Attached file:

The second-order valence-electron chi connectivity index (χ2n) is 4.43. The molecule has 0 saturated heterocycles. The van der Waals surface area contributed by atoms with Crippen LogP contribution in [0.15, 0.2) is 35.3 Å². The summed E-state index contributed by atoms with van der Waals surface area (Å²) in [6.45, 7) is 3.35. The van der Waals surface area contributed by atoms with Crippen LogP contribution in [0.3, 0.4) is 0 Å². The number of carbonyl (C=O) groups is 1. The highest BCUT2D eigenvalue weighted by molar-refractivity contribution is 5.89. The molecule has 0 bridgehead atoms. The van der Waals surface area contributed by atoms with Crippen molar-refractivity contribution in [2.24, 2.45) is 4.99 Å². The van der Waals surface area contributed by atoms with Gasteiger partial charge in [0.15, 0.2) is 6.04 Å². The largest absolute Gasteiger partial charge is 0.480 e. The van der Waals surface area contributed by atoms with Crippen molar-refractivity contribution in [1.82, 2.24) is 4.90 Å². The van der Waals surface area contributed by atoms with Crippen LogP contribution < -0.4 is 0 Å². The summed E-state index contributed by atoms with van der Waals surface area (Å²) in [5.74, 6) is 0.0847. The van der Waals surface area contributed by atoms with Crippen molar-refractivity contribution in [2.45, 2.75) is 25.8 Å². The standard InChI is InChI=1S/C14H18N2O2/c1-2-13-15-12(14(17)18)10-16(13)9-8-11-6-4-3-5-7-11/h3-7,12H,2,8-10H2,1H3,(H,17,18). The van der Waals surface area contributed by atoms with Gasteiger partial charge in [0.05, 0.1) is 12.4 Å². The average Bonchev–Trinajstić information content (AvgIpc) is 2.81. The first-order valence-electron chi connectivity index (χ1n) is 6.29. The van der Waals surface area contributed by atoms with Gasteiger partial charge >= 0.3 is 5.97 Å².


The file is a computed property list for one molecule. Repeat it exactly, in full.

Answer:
The second-order valence-electron chi connectivity index (χ2n) is 4.43. The molecule has 0 saturated heterocycles. The van der Waals surface area contributed by atoms with Crippen LogP contribution in [0.15, 0.2) is 35.3 Å². The summed E-state index contributed by atoms with van der Waals surface area (Å²) in [6.45, 7) is 3.35. The van der Waals surface area contributed by atoms with Crippen LogP contribution in [0.3, 0.4) is 0 Å². The number of carbonyl (C=O) groups is 1. The highest BCUT2D eigenvalue weighted by molar-refractivity contribution is 5.89. The molecule has 0 bridgehead atoms. The van der Waals surface area contributed by atoms with Crippen molar-refractivity contribution in [2.24, 2.45) is 4.99 Å². The van der Waals surface area contributed by atoms with Gasteiger partial charge in [0.15, 0.2) is 6.04 Å². The largest absolute Gasteiger partial charge is 0.480 e. The van der Waals surface area contributed by atoms with Crippen molar-refractivity contribution in [1.82, 2.24) is 4.90 Å². The van der Waals surface area contributed by atoms with Crippen LogP contribution < -0.4 is 0 Å². The summed E-state index contributed by atoms with van der Waals surface area (Å²) in [5.74, 6) is 0.0847. The van der Waals surface area contributed by atoms with Crippen molar-refractivity contribution in [2.45, 2.75) is 25.8 Å². The standard InChI is InChI=1S/C14H18N2O2/c1-2-13-15-12(14(17)18)10-16(13)9-8-11-6-4-3-5-7-11/h3-7,12H,2,8-10H2,1H3,(H,17,18). The van der Waals surface area contributed by atoms with Gasteiger partial charge in [0.05, 0.1) is 12.4 Å². The average Bonchev–Trinajstić information content (AvgIpc) is 2.81. The first-order valence-electron chi connectivity index (χ1n) is 6.29. The van der Waals surface area contributed by atoms with Gasteiger partial charge >= 0.3 is 5.97 Å².